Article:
The Informal Procurement Method is commonly referred to as procurement under the small purchase threshold or simplified acquisitions. Although this method is permitted when the amount of a purchase falls at or below the most restrictive small purchase threshold ($80,000 in Montana), a school food authority could choose to use the formal procurement method rather than the informal procurement method.

The following steps are typically involved in an informal procurement:

  1. Develop specifications in writing.
    • Describe the goods or services that are needed
    • Any due dates or other requirements
  2. Identify sources eligible, able, and willing to provide products.
  3. Contact at least two sources.
  4. Evaluate quotes and response to your written specifications.
  5. Determine most responsive and responsible bidder at lowest price. Keep procurement documentation.


  • Specifications.
  • Receipts, invoices.
  • Documentation of price quotes from adequate number of sources (2 or more).
  • If only one qualified supplier, must document why there is only one qualified supplier. Include reasons, such as labor and mileage cost for driving to another location.

Formal Procurement

For purchases greater than the small purchase threshold ($80,000) follow the formal procurement process, using either a request for proposals (RFP) or invitation for bid (IFB).

Formal procurement occurs when a school food authority’s purchases exceed the Federal, State, or local small purchase threshold (whichever is more restrictive).

Montana’s small purchase threshold is $80,000, which is more restrictive than the federal threshold of $150,000.  Within formal procurement there are two methods available:

Competitive Sealed Bid/Invitation for Bid (IFB)

This is a formal type of procurement where sealed bids are publicly advertised and result in a firm fixed price contract. Price is the determining factor. Choose vendor with lowest price that meets specifications. This type of procurement:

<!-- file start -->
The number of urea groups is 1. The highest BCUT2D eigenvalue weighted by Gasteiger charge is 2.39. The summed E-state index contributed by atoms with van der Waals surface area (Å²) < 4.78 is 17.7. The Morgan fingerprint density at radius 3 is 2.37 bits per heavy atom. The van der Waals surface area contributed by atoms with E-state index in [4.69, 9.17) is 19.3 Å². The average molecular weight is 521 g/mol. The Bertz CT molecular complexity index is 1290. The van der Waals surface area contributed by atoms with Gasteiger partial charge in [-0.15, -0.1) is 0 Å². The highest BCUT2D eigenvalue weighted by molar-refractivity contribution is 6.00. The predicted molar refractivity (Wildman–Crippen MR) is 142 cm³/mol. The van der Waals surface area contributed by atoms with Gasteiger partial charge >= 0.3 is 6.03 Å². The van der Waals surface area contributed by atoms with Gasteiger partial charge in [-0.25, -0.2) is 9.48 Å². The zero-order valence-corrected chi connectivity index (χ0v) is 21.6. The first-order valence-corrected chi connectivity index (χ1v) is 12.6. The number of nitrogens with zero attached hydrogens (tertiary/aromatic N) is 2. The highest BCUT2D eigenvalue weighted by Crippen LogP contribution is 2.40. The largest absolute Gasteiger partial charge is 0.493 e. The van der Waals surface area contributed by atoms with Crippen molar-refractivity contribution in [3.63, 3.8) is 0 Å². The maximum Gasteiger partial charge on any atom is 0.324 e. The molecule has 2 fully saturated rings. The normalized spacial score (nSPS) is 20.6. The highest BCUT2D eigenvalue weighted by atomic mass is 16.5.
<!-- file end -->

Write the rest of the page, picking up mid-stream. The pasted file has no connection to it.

• Is used for food products that require detailed specifications- such as whole fresh apples detailing size, variety, quantities, delivery, other conditions.
  • Determines if a vendor is responsive and responsible by whether or not they meet the requirements.
  • Can use Geographic Preference.

The following steps are typically involved in a formal procurement using an IFB:

  1. Develop solicitation specifications;
  2. Publicly announce/advertise the solicitation;
  3. Open sealed bids at a pre-determined time, date, and location stated in the solicitation;
  4. Determine the lowest bid from a responsive and responsible bidder, and award the contract.

Competitive Proposal/Request for Proposal (RFP)

Price is a factor and can be negotiated. Price should be the primary factor (for example, not necessarily 51%, it just must be the greatest number of all factors so could be 25% if everything else listed in the scoring is lower). This type of procurement: 

  • Allows for consideration of other factors than price. Other factors: technical expertise, past experience, quality of proposed staffing. Awarded to vendor who can provide best overall value. Can use Geographic Preference.
  • Requires that RFP is publicized and include specs and evaluation factors.
  • Can negotiate with one or more vendors submitting offers.
  • Includes two main elements as a part of the response to the proposal - technical proposal and cost proposal.

The following steps are typically involved in a formal procurement using a RFP:

  1. Develop solicitation specifications​;
  2. Publicly announce/advertise the solicitation;
  3. Evaluate proposals using established scoring criteria included in the solicitation;
  4. Enter negotiations with responders who meet or exceed cut-off score; and
  5. Award the contract to the most responsive and responsible vendor whose proposal is most advantageous to the program, with price and other factors considered.

Food Service Management Contracts: If interested in contracting with a Food Service Management Company, please contact the OPI School Nutrition Programs for required forms and documents. 

Local Procurement

Procurement Resources & Policies




 All USDA memos for School Nutrition Programs, including procurement policies, can be found HERE.



For questions about School Nutrition Programs procurement, contact OPI School Nutrition Programs at 406-444-2501.